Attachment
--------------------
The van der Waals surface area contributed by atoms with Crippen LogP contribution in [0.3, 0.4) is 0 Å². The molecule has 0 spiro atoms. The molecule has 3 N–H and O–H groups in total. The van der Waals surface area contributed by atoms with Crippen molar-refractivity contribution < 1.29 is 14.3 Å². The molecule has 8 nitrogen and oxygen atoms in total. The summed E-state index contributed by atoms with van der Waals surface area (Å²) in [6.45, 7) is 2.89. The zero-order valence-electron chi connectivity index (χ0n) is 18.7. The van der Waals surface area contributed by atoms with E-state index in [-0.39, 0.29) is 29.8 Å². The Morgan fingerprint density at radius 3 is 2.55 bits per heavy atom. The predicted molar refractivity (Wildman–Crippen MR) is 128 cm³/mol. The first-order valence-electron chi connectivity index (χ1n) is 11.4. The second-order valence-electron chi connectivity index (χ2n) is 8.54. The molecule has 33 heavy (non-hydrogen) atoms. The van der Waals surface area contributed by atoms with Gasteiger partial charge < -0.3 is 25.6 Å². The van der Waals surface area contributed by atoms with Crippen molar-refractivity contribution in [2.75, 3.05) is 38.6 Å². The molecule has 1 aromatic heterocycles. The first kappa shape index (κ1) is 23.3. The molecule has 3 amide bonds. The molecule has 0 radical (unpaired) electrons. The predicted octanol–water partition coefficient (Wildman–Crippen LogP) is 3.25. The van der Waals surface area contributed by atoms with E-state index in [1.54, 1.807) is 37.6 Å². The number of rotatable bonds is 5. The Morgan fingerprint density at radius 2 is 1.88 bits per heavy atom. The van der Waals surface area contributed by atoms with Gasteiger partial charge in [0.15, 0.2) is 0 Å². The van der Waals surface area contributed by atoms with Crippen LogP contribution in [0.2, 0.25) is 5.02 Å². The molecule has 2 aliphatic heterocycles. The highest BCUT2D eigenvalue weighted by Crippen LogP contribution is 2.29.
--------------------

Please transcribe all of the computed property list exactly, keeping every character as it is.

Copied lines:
The van der Waals surface area contributed by atoms with Crippen LogP contribution in [0.3, 0.4) is 0 Å². The molecule has 0 spiro atoms. The molecule has 3 N–H and O–H groups in total. The van der Waals surface area contributed by atoms with Crippen molar-refractivity contribution < 1.29 is 14.3 Å². The molecule has 8 nitrogen and oxygen atoms in total. The summed E-state index contributed by atoms with van der Waals surface area (Å²) in [6.45, 7) is 2.89. The zero-order valence-electron chi connectivity index (χ0n) is 18.7. The van der Waals surface area contributed by atoms with E-state index in [-0.39, 0.29) is 29.8 Å². The Morgan fingerprint density at radius 3 is 2.55 bits per heavy atom. The predicted molar refractivity (Wildman–Crippen MR) is 128 cm³/mol. The first-order valence-electron chi connectivity index (χ1n) is 11.4. The second-order valence-electron chi connectivity index (χ2n) is 8.54. The molecule has 33 heavy (non-hydrogen) atoms. The van der Waals surface area contributed by atoms with Gasteiger partial charge < -0.3 is 25.6 Å². The van der Waals surface area contributed by atoms with Crippen molar-refractivity contribution in [2.75, 3.05) is 38.6 Å². The molecule has 1 aromatic heterocycles. The first kappa shape index (κ1) is 23.3. The molecule has 3 amide bonds. The molecule has 0 radical (unpaired) electrons. The predicted octanol–water partition coefficient (Wildman–Crippen LogP) is 3.25. The van der Waals surface area contributed by atoms with E-state index in [1.54, 1.807) is 37.6 Å². The number of rotatable bonds is 5. The Morgan fingerprint density at radius 2 is 1.88 bits per heavy atom. The van der Waals surface area contributed by atoms with Gasteiger partial charge in [0.15, 0.2) is 0 Å². The van der Waals surface area contributed by atoms with Crippen LogP contribution in [0.2, 0.25) is 5.02 Å². The molecule has 2 aliphatic heterocycles. The highest BCUT2D eigenvalue weighted by Crippen LogP contribution is 2.29.